After a morning's teaching, the afternoon was very different. It was spent visiting families supported by Karibuni with the social worker, Carol.
First we visited a father of 2, currently in Kenyatta National Hospital with a spinal problem. At the moment he only sometimes receives the painkillers he desperately needs, and is likely to wait a long time until he can undergo a surgery that could stop him experiencing pain every time he moves. Perhaps the most shocking thing about this hospital is that there are so many patients and not enough beds that someone was on a mattress underneath this man's bed. Adults in the 21st century do not get a full bed to themselves in the largest hospital in Kenya and they will still have to pay the same as someone who has a proper bed. All we can do for him at the moment is to pray for him.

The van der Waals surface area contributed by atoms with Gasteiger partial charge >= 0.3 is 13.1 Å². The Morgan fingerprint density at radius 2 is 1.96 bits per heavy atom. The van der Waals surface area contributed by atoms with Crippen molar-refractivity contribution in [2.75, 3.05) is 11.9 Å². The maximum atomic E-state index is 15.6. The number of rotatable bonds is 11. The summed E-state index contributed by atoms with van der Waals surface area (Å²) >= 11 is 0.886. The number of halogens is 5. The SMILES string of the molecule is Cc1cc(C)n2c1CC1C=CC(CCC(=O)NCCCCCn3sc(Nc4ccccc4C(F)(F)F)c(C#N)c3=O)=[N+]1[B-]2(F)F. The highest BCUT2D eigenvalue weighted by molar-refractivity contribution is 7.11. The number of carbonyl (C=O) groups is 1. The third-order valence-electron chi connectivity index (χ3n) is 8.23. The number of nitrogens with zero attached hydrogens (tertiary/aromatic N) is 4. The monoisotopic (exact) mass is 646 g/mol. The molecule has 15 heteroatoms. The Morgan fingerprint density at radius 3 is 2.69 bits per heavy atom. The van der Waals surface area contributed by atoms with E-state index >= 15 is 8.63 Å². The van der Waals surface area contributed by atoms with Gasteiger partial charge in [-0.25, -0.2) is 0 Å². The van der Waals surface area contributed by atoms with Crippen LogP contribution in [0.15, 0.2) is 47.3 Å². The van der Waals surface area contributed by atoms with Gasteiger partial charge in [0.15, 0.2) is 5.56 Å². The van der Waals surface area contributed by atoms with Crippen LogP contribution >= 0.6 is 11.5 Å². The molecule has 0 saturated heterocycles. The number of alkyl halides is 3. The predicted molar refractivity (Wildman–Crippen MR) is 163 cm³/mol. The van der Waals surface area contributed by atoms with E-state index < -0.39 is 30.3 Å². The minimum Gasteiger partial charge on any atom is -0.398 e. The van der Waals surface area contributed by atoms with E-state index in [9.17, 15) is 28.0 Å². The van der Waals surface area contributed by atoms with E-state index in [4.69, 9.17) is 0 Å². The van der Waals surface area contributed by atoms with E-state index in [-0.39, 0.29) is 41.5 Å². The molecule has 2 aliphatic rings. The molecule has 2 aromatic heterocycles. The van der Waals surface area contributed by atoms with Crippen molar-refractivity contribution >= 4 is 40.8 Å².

After returning to the Kawangware district, but before returning to the school, we visited a mother of two of the Karibuni sponsored children who told me of how before their family was picked up by the project she couldn't afford to feed her children most of the time, and even less often herself. Once her children started at the MCK (Methodist Churches in Kenya) Academy they were at least being fed once a day and their grades started to pick up. She was able to get a job working as a house-help for an American family living in Kenya. She wasn't working today because the family she works for are on holiday. While I was there, she kept thanking God and Karibuni for everything that has turned her life around.